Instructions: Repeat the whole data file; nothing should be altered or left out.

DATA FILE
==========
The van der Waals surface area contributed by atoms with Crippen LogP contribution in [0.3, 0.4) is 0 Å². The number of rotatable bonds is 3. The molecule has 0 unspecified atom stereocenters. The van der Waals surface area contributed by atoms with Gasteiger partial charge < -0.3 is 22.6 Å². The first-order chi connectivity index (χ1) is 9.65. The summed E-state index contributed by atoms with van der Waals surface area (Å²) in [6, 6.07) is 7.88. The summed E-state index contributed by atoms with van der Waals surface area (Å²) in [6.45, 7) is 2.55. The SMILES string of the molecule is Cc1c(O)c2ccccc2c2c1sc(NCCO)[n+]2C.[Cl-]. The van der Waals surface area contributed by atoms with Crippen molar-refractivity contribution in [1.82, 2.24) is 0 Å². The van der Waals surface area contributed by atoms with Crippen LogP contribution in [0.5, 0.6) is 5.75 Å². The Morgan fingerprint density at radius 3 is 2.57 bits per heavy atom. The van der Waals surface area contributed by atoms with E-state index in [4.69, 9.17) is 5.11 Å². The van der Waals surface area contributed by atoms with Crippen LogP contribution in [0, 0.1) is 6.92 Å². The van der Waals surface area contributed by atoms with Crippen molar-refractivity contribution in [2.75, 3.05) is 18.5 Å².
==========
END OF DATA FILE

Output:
The van der Waals surface area contributed by atoms with Crippen LogP contribution in [0.3, 0.4) is 0 Å². The number of rotatable bonds is 3. The molecule has 0 unspecified atom stereocenters. The van der Waals surface area contributed by atoms with Gasteiger partial charge < -0.3 is 22.6 Å². The first-order chi connectivity index (χ1) is 9.65. The summed E-state index contributed by atoms with van der Waals surface area (Å²) in [6, 6.07) is 7.88. The summed E-state index contributed by atoms with van der Waals surface area (Å²) in [6.45, 7) is 2.55. The SMILES string of the molecule is Cc1c(O)c2ccccc2c2c1sc(NCCO)[n+]2C.[Cl-]. The van der Waals surface area contributed by atoms with Crippen molar-refractivity contribution in [1.82, 2.24) is 0 Å². The van der Waals surface area contributed by atoms with Crippen LogP contribution in [0.5, 0.6) is 5.75 Å². The Morgan fingerprint density at radius 3 is 2.57 bits per heavy atom. The van der Waals surface area contributed by atoms with E-state index in [4.69, 9.17) is 5.11 Å². The van der Waals surface area contributed by atoms with Crippen LogP contribution in [0, 0.1) is 6.92 Å². The van der Waals surface area contributed by atoms with Crippen molar-refractivity contribution in [2.75, 3.05) is 18.5 Å².